Without an M Sport package, the lower front bumper and air intake feature some design quirks, like the little sideways “T” shaped trim pieces that surround the foglights. If you spec the M Sport package on the BMW 330i, it ditches those little “T” shapes for more traditional front air intakes. Compared to the criticized mesh grille of the M340i, the non-M Performance Automobile models retain the traditional vertical slats.


I’ve said it before, but I will repeat myself – this is where the real story is with the new G20 family. Its interior design has been often criticized, and it was tough to argue against that even if you were a die-hard BMW fan. The 3 Series needed to close the gap against its competitors by offering a premium experience inside the cabin. The interior follows the same design language brought forward by the BMW X5, X7 and 8 Series, which have already received plenty of compliments for their luxurious cabins. So it gets a sort of waterfall effect from the new iDrive screen down to the center console, almost all of it trimmed either aluminum or wood, depending on what the customer chooses. It’s a sharp and stylish design, far better looking than the current F30’s.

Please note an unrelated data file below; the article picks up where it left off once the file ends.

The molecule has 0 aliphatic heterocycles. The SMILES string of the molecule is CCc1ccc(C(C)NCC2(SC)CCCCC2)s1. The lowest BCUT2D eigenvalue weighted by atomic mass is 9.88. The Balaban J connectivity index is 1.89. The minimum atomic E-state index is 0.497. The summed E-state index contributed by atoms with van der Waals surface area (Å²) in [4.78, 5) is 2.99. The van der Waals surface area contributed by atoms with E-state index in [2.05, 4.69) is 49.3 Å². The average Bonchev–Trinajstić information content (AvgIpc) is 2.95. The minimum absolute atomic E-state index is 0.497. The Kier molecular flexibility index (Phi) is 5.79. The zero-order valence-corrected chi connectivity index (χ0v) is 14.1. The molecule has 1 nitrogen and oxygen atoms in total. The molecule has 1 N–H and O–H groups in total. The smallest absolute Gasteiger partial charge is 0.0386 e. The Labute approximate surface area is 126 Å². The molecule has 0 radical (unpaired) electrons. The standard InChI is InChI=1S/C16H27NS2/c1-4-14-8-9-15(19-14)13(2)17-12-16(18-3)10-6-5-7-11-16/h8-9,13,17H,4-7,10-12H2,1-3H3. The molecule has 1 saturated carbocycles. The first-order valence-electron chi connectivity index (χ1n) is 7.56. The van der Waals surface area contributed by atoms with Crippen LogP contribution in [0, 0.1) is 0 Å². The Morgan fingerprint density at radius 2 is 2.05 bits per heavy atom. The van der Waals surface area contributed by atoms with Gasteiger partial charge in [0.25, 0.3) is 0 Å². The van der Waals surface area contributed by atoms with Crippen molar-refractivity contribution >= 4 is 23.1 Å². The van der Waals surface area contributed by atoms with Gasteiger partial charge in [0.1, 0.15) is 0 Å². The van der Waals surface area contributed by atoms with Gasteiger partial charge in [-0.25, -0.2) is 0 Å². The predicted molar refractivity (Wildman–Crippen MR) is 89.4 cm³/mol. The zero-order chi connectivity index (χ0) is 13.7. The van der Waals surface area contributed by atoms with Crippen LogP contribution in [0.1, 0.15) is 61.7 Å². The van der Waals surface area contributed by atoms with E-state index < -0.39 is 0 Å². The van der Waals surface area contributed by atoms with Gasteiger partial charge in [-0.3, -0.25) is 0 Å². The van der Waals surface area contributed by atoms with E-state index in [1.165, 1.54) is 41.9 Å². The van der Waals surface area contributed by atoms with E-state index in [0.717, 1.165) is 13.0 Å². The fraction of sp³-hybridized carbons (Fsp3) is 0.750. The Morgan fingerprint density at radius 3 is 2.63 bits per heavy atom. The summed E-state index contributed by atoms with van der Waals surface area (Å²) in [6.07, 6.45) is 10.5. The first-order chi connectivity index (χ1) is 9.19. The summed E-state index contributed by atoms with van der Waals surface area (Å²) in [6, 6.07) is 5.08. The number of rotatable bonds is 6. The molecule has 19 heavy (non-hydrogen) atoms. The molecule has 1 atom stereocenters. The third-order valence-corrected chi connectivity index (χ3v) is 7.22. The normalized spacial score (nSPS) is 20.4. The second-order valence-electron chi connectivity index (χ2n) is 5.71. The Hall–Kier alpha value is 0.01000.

You’re still getting some weird combo of aluminum/chrome buttons with plastic ones, but usually that has to do more with costs and model probability than BMW’s ability to design a high-end cabin.